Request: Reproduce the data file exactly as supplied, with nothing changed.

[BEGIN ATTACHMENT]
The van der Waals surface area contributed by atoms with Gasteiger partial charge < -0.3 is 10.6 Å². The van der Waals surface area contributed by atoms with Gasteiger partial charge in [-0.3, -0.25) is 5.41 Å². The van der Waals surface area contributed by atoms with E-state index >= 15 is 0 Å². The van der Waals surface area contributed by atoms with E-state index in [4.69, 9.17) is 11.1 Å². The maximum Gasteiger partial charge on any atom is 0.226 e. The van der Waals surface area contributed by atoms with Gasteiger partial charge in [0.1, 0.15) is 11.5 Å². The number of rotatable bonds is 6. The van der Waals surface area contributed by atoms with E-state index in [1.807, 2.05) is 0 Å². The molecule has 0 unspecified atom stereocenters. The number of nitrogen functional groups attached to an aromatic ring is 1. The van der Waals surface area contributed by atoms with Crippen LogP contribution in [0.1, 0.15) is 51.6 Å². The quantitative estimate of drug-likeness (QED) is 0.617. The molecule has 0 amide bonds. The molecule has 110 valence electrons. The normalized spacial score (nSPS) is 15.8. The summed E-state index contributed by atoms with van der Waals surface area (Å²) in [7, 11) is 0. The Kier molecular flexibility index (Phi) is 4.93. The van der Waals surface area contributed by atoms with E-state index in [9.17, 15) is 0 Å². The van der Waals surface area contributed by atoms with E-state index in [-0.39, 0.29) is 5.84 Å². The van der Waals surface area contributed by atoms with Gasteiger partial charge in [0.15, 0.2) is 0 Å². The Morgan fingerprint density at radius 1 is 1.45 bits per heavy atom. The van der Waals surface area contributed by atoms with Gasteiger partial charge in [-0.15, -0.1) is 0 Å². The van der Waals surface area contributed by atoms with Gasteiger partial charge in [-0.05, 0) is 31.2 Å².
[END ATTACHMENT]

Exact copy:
The van der Waals surface area contributed by atoms with Gasteiger partial charge < -0.3 is 10.6 Å². The van der Waals surface area contributed by atoms with Gasteiger partial charge in [-0.3, -0.25) is 5.41 Å². The van der Waals surface area contributed by atoms with E-state index >= 15 is 0 Å². The van der Waals surface area contributed by atoms with E-state index in [4.69, 9.17) is 11.1 Å². The maximum Gasteiger partial charge on any atom is 0.226 e. The van der Waals surface area contributed by atoms with Gasteiger partial charge in [0.1, 0.15) is 11.5 Å². The number of rotatable bonds is 6. The van der Waals surface area contributed by atoms with E-state index in [1.807, 2.05) is 0 Å². The molecule has 0 unspecified atom stereocenters. The number of nitrogen functional groups attached to an aromatic ring is 1. The van der Waals surface area contributed by atoms with Crippen LogP contribution in [0.1, 0.15) is 51.6 Å². The quantitative estimate of drug-likeness (QED) is 0.617. The molecule has 0 amide bonds. The molecule has 110 valence electrons. The normalized spacial score (nSPS) is 15.8. The summed E-state index contributed by atoms with van der Waals surface area (Å²) in [7, 11) is 0. The Kier molecular flexibility index (Phi) is 4.93. The van der Waals surface area contributed by atoms with E-state index in [9.17, 15) is 0 Å². The van der Waals surface area contributed by atoms with E-state index in [-0.39, 0.29) is 5.84 Å². The van der Waals surface area contributed by atoms with Gasteiger partial charge in [0.15, 0.2) is 0 Å². The Morgan fingerprint density at radius 1 is 1.45 bits per heavy atom. The van der Waals surface area contributed by atoms with Gasteiger partial charge in [-0.15, -0.1) is 0 Å². The van der Waals surface area contributed by atoms with Gasteiger partial charge in [-0.05, 0) is 31.2 Å².